Just in case you don’t know who Jeff Pulver is, you probably know him in a different sort of way.

Jeff Pulver

Jeff Pulver

Almost everything you do that involves your using voice and the Internet  —  VoIP  —  if you will, Jeff has had a hand in. 

If you search the Pulver Order, adopted by the Federal Communications Commission in 2004, which classified VoIP as a data and not a voice service, you will see that Jeff had a hand in helping to unleash what became a multi-trillion dollar industry.

Jeff has had, and operated multiple businesses  —  some of which were focused on conferences for the VoIP industry, and for five years, examined the impact of the real time social Internet when platforms like Twitter and Facebook started to go mainstream.

I’ve known Jeff for almost 20 years, and for disclosure purposes, I have previously acted as a PR consultant, worked with him on sponsorships for his #140Conf events, and helped him with events he produced in Israel. (I have had no business relationship with Jeff for almost two years.)

On October 28, 2014, I was getting ready to come to Israel for a
conference and knew that Jeff was already there  —  to run in the Tel
Aviv 10K Night Run. While lots of people train and run marathons all
over the world, Jeff had an interesting backstory.

He had lost close to 120 pounds in the previous 18 months and his
running this night run was a testament to his new and healthy life.

A few days before I left for my trip, I saw Jeff posting photos of
himself on Facebook. That was pretty normal for Jeff, given his huge
social following an notoriety as a long-time tech and innovation
leader.

These photos were different. They were of Jeff in a hospital ward
somewhere in Tel Aviv. I knew Jeff was training for the Tel Aviv Night
Run, so my first thought was he pulled a muscle, maybe slipped or
broke an ankle, or was just in for observation from something.

Well, as it turned out that something turned out to be a pretty big deal.

Jeff had a seizure. No rhyme. No reason. A plain  —  and not so simple seizure.

Upon my arrival to Israel, Jeff was out of the hospital and
recuperating at a hotel. Friends took turns to be with him and I
wound up spending a Saturday afternoon, and part of a Sunday morning
with him and our friend, Marc Fischman, who also happened to be in
Israel at the same time.

During the seizure, Jeff dislocated his right shoulder, fractured two
bones in his shoulder and tore seven muscles off of his bone. He was
treated in Tel Aviv and then was to have follow up surgery in the
States. When I looked at his black and blue upper part of his body, it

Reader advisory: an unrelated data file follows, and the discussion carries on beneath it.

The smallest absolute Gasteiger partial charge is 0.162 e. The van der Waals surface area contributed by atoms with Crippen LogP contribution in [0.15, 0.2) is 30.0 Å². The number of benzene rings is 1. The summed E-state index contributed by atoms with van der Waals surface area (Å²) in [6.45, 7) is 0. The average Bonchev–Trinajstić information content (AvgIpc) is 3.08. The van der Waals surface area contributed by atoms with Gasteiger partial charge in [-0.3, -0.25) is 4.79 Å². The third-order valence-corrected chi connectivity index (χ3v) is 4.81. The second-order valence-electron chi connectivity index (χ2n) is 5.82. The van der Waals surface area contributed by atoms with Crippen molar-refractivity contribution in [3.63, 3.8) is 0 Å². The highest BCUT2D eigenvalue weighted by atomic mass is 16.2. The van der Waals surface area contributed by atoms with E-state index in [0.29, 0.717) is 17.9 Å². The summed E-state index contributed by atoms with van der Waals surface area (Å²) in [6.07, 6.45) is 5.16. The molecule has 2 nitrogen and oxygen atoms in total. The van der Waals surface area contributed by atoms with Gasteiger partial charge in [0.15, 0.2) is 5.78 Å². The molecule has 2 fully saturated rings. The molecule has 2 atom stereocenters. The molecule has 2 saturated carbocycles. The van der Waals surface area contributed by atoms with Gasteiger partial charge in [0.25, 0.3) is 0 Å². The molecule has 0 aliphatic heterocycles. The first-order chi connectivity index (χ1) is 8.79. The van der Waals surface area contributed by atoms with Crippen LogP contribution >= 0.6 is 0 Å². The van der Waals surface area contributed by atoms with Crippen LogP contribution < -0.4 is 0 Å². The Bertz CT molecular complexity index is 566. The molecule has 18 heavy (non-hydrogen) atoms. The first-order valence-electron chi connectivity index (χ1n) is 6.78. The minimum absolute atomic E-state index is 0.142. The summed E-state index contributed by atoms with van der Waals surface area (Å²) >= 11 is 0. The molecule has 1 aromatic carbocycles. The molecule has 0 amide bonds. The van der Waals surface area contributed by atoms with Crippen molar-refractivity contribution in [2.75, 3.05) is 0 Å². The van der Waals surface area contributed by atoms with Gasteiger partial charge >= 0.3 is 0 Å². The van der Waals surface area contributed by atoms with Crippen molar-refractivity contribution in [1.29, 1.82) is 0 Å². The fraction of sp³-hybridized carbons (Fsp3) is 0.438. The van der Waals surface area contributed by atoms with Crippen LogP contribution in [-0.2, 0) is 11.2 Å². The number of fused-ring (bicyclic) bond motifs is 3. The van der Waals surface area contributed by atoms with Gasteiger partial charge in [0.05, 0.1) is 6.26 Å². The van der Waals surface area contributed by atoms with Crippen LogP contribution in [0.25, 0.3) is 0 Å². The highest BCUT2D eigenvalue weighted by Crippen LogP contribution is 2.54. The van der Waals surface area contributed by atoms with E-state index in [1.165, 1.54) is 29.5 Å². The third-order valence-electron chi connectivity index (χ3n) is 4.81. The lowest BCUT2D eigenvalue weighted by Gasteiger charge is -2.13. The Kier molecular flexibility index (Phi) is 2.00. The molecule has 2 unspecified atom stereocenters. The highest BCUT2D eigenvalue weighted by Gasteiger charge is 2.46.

seemed like someone had beaten the holy living crap out of him.

Jeff was on some pretty strong pain killers, was in a daze, and dozed
in and out of multiple sleeping sessions during the day.

This was not the Jeff I knew.

Jeff was vibrant, funny, kind, and very driven. He’s well known for
his trademark hugs  —  something that was about to come to a stop  —  at
least for a while. I understand he got his hug back at the end of May
this year.

When you know someone as a friend and as someone you work with, you get to know them. Over the years, I watched him friend, help, and
promote other peoples’ causes, ambitions and dreams.

I used to watch him in meetings listening, watching people’s eyes
light up as they shared their vision for a startup, and without seeing
a business plan or needing detail, he’d given them an initial early
seed investment.

He used to tell me that that greatest gift someone could give to
another person was to believe in them.

And believe in them he did.

He believed in what I was doing as I was re-tooling my own life and my
business and encouraged me to return to Israel to pursue new business
opportunities — one that even lead to an extended engagement I have at
the current time that allows me to live and work in Startup Nation.

Jeff wound up flying back to New York, had surgery and then began a
long and challenging road ahead to do physical therapy and re-build
his shoulder. While he was not able to travel to Israel, he remained
very much a part of the Israel startup scene.

You could feel his presence, you could see the outpouring of love to
him, and the well wishers from all over Israel (and all over the
world) that encouraged him to take it easy, stick to his physical
therapy routine and eventually return to training with Zoltan, who, in
his own right, became somewhat of a personality who helped train
Jeff.

After one year of being away, Jeff is returning to Israel for the DLD
Festival, September 6 -12. He’ll be visiting with some of his personal
portfolio companies (he’s invested/co-invested in 60+ Israeli
startups over the last ten years) and looking to meet and connect with
startups and VC funds who might be looking for a fresh and new
perspective on their initiatives for 2016. And overall, Jeff is now
doing much better, having spent 2015 recovering and healing. Jeff has
written about his experiences with stories like this one and this one in The Huffington Post.

In periodically speaking to Jeff on the phone, and visiting with him
in New York in December of 2014, my sense is that this last year,
while challenging, has actually served him well.

He rested. He took care of himself. And he became quite an
accomplished photographer.

While Jeff’s “been away,” he’s never really left.

He’s very much been in Israel in spirit and everyone here is anxiously
awaiting his return.

Welcome home.

Welcome back.

We’re glad you’re here!